Blasphemy laws in Pakistan legislate against "wounding the religious feelings of any person," specifically regarding Islam. In 1992, the death penalty became mandatory upon conviction on blasphemy charges. So far no one has been executed under the blasphemy law, but others have languished in prison for up to 14 years without a trial. Up to 10 others have been murdered while under investigation.
This week, Asia Bibi, a 45-year-old mother of five from the Punjab Province, became the first woman ever sentenced to death under Pakistan's blasphemy law. Bibi has already been imprisoned for over a year. Pakistani officials make arrests based on a blasphemy complaint, and suspects are held during the investigation.
The police complaint against her said she called the Qur'an "fake" and made comments about one of Muhammad's wives and his declining health late in life. The incident under investigation happened when Bibi, a farm worker, brought water to her fellow female workers. Apparently, the Muslim women refused to share water with a Christian, calling it "unclean." The Punjab is home to Pakistan's small Christian minority and has seen over 30 group incidents against Christians since September 11.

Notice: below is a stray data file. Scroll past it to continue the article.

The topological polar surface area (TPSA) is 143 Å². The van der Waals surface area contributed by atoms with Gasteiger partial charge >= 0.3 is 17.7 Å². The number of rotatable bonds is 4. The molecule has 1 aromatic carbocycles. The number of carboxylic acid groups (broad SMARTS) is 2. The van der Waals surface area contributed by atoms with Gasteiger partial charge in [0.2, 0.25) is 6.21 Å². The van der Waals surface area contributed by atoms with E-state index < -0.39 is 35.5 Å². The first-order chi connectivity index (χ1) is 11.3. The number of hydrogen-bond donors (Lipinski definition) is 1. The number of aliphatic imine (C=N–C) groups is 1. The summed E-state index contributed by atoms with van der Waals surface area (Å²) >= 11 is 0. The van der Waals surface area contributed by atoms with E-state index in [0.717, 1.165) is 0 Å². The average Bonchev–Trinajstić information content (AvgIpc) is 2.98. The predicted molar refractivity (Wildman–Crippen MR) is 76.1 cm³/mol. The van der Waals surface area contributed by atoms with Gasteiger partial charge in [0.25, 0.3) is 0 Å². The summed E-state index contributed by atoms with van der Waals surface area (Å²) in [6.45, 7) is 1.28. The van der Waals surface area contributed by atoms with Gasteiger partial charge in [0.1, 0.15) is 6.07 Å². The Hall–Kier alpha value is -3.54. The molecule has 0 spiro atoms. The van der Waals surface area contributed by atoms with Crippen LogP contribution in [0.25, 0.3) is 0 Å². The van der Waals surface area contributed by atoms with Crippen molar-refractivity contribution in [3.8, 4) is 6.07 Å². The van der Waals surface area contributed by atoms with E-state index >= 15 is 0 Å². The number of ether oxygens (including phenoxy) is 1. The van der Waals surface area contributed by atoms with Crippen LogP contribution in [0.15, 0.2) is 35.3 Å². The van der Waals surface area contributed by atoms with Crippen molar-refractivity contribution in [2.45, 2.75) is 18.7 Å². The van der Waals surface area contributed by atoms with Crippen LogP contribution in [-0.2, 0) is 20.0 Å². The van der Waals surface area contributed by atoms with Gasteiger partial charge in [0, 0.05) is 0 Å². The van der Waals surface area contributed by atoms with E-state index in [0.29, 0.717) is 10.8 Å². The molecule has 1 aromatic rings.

It's hard to wrap my mind around a culture like that. Yet it sounds familiar because it's much like the relationship between Jews and Samaritans in the Bible. Jesus addressed the Jews' animosity toward the Samaritans many times, not only with the Parable of the Good Samaritan, but when he asked—and received—a drink from the Samaritan woman (John 4:7-42). That was considered "unclean" contact, as well, but Jesus—who was in the majority group at the time—set an example by interacting with her. Of course, in the Bible, ...1
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